Since we're into Extended season now I thought I should take a stab at the format. I wish I could be like Travis Woo and feed you 29 decks, but I haven't had that kind of time. I'm impressed, Travis. I loved that article.
I did have this one great idea for an Extended deck... well just let me show you:
Yes, that works. You have to be fast about it, though. Emrakul's shuffling ability is unusually worded as a trigger and not a replacement. Unlike Progenitus, who has an "if & instead" wording, Emrakul, the Aeons Torn has a "when" wording. This gives you a window to act, targeting it with the Instant-speed reanimator spell Makeshift Mannequin while the shuffling ability is still on the stack.
To build a deck around this, what I really needed, was a way to put an Emrakul into my graveyard while I have 3B and Makeshift Mannequin available. The first cards I thought of were Merfolk Looter and Fauna Shaman. I threw together the following deck:
[deckbox did="a43" size="small" width="567"]
The lands are only approximately correct here. In fact, often when I first test a deck (in paper) I just play whatever lands are in the sleeves and pretend my mana always works out. If the deck fails with perfect mana, it's not going to get better when you tune the manabase, and you can save a lot of work by moving on to the next configuration or next deck before ever even considering your lands. Worldwake's creature lands make this a little more complex, but in decks that would have those I put them in properly and just make pretend with the rest of the land.
This deck, by the way, was awful. Looters seem too slow and weak for the fast and aggressive format that is our present Extended. Too many slots are devoted to finding the combo, and while it's pretty much an instant win, I never got to do it. It's possible that a more pure Control shell (without Green) could defend you long enough to assemble the combo, but I haven't had time to try it.
While poking around in Green I saw another card that made an appearance a few years ago:
So I threw together this deck:
[deckbox did="a44" size="small" width="567"]
I wouldn't have brought it up except that it was so much better than my first deck. It wasn't spectacular, but it was like 30% against Faeries, Tempered Steel, and Jund. I consider that a pretty good start considering it's untuned. Anytime the opponent gave an inch I was able to take a mile by dramatically throwing down a Terastodon and wiping out their mana.
I was trying to find a better version when I felt I realized why these decks weren't working. This style of deck simply isn't allowed by the cards in Extended. What do I mean?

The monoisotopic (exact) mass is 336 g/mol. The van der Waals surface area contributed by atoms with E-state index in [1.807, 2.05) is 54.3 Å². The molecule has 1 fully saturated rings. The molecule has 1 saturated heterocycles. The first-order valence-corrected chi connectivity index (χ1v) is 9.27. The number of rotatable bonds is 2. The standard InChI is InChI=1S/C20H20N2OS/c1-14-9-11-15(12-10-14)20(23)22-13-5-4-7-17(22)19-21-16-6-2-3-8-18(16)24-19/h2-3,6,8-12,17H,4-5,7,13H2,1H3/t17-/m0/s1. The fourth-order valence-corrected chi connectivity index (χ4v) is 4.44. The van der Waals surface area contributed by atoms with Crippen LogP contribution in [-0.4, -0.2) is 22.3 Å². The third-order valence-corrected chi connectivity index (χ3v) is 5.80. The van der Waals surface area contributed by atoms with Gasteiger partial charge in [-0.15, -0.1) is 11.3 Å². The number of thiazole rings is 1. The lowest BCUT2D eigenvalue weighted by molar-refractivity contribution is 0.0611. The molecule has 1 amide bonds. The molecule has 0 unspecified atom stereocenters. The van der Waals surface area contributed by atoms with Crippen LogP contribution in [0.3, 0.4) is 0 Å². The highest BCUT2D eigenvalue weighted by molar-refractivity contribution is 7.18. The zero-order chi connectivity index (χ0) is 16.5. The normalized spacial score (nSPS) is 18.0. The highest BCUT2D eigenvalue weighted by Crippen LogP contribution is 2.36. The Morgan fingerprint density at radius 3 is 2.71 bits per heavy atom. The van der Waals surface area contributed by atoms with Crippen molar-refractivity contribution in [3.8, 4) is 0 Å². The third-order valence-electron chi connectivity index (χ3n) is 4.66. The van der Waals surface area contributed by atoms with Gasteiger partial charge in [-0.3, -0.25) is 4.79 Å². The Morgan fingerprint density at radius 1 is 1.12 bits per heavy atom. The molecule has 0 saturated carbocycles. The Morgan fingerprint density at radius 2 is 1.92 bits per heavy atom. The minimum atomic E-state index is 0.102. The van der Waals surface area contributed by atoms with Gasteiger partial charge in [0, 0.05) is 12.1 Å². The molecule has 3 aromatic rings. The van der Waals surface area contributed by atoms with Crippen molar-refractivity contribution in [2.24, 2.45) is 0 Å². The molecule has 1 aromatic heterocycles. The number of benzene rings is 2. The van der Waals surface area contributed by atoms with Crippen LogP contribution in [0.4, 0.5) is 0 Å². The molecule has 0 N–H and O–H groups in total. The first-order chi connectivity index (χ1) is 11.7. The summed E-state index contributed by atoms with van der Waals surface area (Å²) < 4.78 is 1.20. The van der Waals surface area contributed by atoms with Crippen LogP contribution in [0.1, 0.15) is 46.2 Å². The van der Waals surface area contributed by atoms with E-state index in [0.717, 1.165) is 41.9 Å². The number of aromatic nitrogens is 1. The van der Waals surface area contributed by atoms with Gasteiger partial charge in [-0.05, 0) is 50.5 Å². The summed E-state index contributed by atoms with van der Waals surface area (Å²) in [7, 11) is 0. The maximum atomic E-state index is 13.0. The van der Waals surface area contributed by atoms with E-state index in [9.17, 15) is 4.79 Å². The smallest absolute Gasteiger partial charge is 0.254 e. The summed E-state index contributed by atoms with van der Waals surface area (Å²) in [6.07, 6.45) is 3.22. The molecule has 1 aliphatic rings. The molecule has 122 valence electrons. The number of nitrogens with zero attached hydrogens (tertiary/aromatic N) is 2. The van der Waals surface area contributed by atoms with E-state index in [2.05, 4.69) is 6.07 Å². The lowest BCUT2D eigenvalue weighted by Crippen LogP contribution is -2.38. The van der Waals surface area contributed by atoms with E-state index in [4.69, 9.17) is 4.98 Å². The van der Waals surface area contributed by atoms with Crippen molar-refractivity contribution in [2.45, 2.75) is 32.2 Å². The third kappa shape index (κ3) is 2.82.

This card is the ultimate Combo breaker. Unlike Duress and Inquisition of Kozilek, this card has almost no restriction on what it can take, and the overabundance of them in decks both in the present Extended (and Standard when they were legal) is a testament to its power. (The nickname "Cashseize" also tells you a lot in how many players thought you had to have four to be competitive.) I lost many games with both of the above decks to an early Thoughtseize. But lots of other decks survived in Standard against it. This is where I realized the real problem - the kind of deck I was trying to make has cards that are neither redundant, nor particularly versatile, and of course, not very fast. Consider the cards in a Red deck such as this beauty:
[deckbox did="a45" size="small" width="567"]
What do all these cards do? The same thing. What happens when you lose one to a Thoughtseize? Not much. Your opponent saves 1 damage if they take a Lightning Bolt, maybe 6 damage if they go first and take a Goblin Guide. You'd have a hard time not laughing in their face if they took a Hellspark Elemental.
You can totally play this deck without embarassment, by the way. I love the Bloodbraid Elfs, but please note that I have not spent enough time testing to know for sure if they are really better than Demigod of Revenge. I think they are, because they are a turn faster and net you a free card, but someone should break out the spreadsheet and play 100 games each way. Please post the results in a comment for me, okay?
Oh also this Sideboard is not quite realistic. I'm strongly considering moving Volcanic Fallout to the main, and I put in Relic of Progenitus here just to remind you all that it exists. If you're worried Ooze and Aahs is going to make a big showing in your next PTQ, just bring some Relics along to turn off most of their plans. Also very good against Knight of the Reliquary, and might be useful against Pyromancer's Ascension (but only if you drop it on turn 1). I don't know if Brittle Effigy helps against Kor Firewalkers (it might be far too slow). There are a ton of other cards you might put into this deck's Sideboard, including but not limited to:
Returning to my title, how not to build a deck for Extended: You should aim for a deck with redundancy, cards that are individually versatile and powerful, and avoid slower combos that consist of cards that don't stand on their own. The format is fast, and deckbuilding for a fast Constructed format means you have to be sure every card is carrying its weight. Most of your cards have to cost less than 4 mana, and also have a significant effect on the board state. The faster the format gets, the stronger cards like Disfigure and Inquisition of Kozilek become. Control decks are running 3-mana sweepers like Volcanic Fallout, and the two prominent Combo decks (Elves and Ooze) can kill you on turn 4. The plan you start with when conceiving of your deck has to be able to stand up to this speed. The cards you choose to execute your plan have to function more independently or interact well with your opponent more than they would need to in a slower format. Hopefully I'll get better at is as the season continues.
Thanks for reading!